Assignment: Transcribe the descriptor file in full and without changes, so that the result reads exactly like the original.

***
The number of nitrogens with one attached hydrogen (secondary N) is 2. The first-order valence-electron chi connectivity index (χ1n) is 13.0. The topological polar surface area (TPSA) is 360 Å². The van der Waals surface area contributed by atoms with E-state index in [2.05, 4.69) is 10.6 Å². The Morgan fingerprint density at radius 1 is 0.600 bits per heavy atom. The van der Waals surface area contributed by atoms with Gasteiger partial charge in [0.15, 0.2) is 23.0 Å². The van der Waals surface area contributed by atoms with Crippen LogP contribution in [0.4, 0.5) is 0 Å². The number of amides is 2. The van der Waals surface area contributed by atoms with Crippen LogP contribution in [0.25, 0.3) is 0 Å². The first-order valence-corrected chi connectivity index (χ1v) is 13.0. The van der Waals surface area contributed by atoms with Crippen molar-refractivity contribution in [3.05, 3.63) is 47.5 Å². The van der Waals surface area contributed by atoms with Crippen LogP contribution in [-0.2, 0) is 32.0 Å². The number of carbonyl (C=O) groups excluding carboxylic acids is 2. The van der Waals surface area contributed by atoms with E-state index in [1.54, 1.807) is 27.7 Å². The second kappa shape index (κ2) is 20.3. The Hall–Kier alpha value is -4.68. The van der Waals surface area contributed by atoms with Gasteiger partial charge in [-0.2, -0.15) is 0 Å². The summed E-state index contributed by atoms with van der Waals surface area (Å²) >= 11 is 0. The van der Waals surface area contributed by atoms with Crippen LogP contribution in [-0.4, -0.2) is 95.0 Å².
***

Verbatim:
The number of nitrogens with one attached hydrogen (secondary N) is 2. The first-order valence-electron chi connectivity index (χ1n) is 13.0. The topological polar surface area (TPSA) is 360 Å². The van der Waals surface area contributed by atoms with E-state index in [2.05, 4.69) is 10.6 Å². The Morgan fingerprint density at radius 1 is 0.600 bits per heavy atom. The van der Waals surface area contributed by atoms with Gasteiger partial charge in [0.15, 0.2) is 23.0 Å². The van der Waals surface area contributed by atoms with Crippen LogP contribution in [0.4, 0.5) is 0 Å². The number of amides is 2. The van der Waals surface area contributed by atoms with Crippen LogP contribution in [0.25, 0.3) is 0 Å². The first-order valence-corrected chi connectivity index (χ1v) is 13.0. The van der Waals surface area contributed by atoms with Crippen molar-refractivity contribution in [3.05, 3.63) is 47.5 Å². The van der Waals surface area contributed by atoms with Crippen LogP contribution in [-0.2, 0) is 32.0 Å². The number of carbonyl (C=O) groups excluding carboxylic acids is 2. The van der Waals surface area contributed by atoms with E-state index in [1.54, 1.807) is 27.7 Å². The second kappa shape index (κ2) is 20.3. The Hall–Kier alpha value is -4.68. The van der Waals surface area contributed by atoms with Gasteiger partial charge in [-0.2, -0.15) is 0 Å². The summed E-state index contributed by atoms with van der Waals surface area (Å²) >= 11 is 0. The van der Waals surface area contributed by atoms with Crippen LogP contribution in [-0.4, -0.2) is 95.0 Å².